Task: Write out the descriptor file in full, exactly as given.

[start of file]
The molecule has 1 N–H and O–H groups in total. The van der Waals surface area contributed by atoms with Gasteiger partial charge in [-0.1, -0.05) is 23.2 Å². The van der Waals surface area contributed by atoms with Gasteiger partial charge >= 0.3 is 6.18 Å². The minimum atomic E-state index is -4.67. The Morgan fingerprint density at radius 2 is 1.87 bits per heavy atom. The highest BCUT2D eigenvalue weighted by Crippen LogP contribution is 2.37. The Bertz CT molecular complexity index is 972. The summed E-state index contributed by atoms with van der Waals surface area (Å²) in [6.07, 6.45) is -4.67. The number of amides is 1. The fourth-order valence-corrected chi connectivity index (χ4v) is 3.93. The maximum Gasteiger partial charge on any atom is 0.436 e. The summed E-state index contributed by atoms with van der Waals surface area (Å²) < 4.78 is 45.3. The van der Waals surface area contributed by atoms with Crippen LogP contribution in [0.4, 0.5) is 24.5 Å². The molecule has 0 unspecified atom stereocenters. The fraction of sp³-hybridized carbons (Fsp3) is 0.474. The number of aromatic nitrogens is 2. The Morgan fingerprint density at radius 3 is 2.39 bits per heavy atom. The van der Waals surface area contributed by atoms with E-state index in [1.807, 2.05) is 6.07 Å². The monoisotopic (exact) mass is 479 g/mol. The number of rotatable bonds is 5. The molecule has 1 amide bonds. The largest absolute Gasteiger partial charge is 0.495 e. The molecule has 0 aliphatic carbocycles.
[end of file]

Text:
The molecule has 1 N–H and O–H groups in total. The van der Waals surface area contributed by atoms with Gasteiger partial charge in [-0.1, -0.05) is 23.2 Å². The van der Waals surface area contributed by atoms with Gasteiger partial charge >= 0.3 is 6.18 Å². The minimum atomic E-state index is -4.67. The Morgan fingerprint density at radius 2 is 1.87 bits per heavy atom. The highest BCUT2D eigenvalue weighted by Crippen LogP contribution is 2.37. The Bertz CT molecular complexity index is 972. The summed E-state index contributed by atoms with van der Waals surface area (Å²) in [6.07, 6.45) is -4.67. The number of amides is 1. The fourth-order valence-corrected chi connectivity index (χ4v) is 3.93. The maximum Gasteiger partial charge on any atom is 0.436 e. The summed E-state index contributed by atoms with van der Waals surface area (Å²) < 4.78 is 45.3. The van der Waals surface area contributed by atoms with Crippen LogP contribution in [0.4, 0.5) is 24.5 Å². The molecule has 0 unspecified atom stereocenters. The fraction of sp³-hybridized carbons (Fsp3) is 0.474. The number of aromatic nitrogens is 2. The Morgan fingerprint density at radius 3 is 2.39 bits per heavy atom. The van der Waals surface area contributed by atoms with E-state index in [1.807, 2.05) is 6.07 Å². The monoisotopic (exact) mass is 479 g/mol. The number of rotatable bonds is 5. The molecule has 1 amide bonds. The largest absolute Gasteiger partial charge is 0.495 e. The molecule has 0 aliphatic carbocycles.